Could a start up with new money gain traction to build a quality large scale craft thats cheaper to run than established politically connected players?

Re:If just one life is saved, it's worth it. (0)

Anonymous Coward | more than 4 years ago | (#31108052)

Could a start up with new money gain traction to build a quality large scale craft thats cheaper to run than established politically connected players?
short answer: no.

lazy answer: I've participated and read research on ground effect vehicles, as well as modeling them. Unless there's a novel design out there that hasn't been shown they would only fulfill a segment of transportation that's much slower than planes, yet with costs exceedingly expensive. And unless they're flying over smooth water, there are way too many complications to make it useful IMO.

Re:If just one life is saved, it's worth it. (1)

khallow (566160) | more than 4 years ago | (#31108436)

Could a start up with new money gain traction to build a quality large scale craft thats cheaper to run than established politically connected players?

Hasn't happened yet and we've known about ground effect vehicles for at least half a century. My answer is thus, "no".

The FAA is generally pretty good about this... (1)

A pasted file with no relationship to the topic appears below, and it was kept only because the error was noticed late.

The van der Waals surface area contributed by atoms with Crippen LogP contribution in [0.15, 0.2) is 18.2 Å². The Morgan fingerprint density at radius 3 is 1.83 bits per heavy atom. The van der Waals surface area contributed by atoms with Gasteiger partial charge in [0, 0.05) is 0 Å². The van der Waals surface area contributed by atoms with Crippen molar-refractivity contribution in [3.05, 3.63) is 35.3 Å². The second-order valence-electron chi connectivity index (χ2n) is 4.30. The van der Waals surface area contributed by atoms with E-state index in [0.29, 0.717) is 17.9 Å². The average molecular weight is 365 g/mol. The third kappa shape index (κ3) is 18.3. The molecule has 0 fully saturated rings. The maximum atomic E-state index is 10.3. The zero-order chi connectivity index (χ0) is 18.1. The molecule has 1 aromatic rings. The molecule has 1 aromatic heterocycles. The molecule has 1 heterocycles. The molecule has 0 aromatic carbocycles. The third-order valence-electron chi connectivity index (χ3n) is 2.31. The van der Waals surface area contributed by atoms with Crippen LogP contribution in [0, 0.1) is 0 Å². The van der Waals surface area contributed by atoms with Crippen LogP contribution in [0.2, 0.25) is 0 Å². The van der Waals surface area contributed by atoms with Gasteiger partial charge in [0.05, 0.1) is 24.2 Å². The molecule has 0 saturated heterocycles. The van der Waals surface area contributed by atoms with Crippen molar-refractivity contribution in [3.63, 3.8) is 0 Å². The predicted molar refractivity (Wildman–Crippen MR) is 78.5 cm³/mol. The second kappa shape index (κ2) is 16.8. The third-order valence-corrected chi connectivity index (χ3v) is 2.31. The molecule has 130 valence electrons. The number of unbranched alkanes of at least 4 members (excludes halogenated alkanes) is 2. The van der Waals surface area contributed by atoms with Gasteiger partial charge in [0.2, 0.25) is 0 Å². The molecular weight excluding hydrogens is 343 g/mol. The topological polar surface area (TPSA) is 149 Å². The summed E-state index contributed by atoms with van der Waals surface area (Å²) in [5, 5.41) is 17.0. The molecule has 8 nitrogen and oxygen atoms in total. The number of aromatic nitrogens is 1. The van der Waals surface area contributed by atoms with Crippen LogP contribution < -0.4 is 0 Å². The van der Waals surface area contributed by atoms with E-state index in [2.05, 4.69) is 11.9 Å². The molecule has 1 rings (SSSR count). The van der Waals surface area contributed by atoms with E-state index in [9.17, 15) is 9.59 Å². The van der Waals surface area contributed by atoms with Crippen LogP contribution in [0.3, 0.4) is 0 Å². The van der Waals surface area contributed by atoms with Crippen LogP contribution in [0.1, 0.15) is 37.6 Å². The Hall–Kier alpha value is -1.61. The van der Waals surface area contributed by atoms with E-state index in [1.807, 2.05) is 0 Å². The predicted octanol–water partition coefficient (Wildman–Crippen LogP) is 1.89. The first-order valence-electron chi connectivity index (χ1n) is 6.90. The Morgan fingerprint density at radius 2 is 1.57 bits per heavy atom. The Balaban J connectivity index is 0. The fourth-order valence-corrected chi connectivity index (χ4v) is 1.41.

zQuo (1050152) | more than 4 years ago | (#31109200)

The FAA employs economists to assess the economic and risk impact of possible regulations, such as exploding batteries.

One that came up a few years back was whether to require infants to have their own airline seats. Sounds like an obvious safety issue. Require every child to have a seat, then they are safer, no? The FAA economist did an assessment that the increased cost of travel to mothers and families would lead many to travel instead by car. This would lead to many more infant car deaths on the highways than would ever be saved by a child in it's own seat really making a difference in a plane crash.

I was quite impressed that the FAA was considering the bigger picture. This is just another example of how *some* gov't agencies show some sanity.

Re:If just one life is saved, it's worth it. (1)

syousef (465911) | more than 4 years ago | (#31108358)

Score +1: Sarcasm. Bazinga implied.

Re:If just one life is saved, it's worth it. (2, Interesting)

jowifi (1320309) | more than 4 years ago | (#31108740)

Actually, these already exist. They're called maglev trains.

Re:If just one life is saved, it's worth it. (1)

Z8 (1602647) | more than 4 years ago | (#31108798)

There are other measures that can be enacted to improve airline safety even further, and if it saves even one life, we should enact them, too. It's unacceptable that anyone should die as a result of anything they do.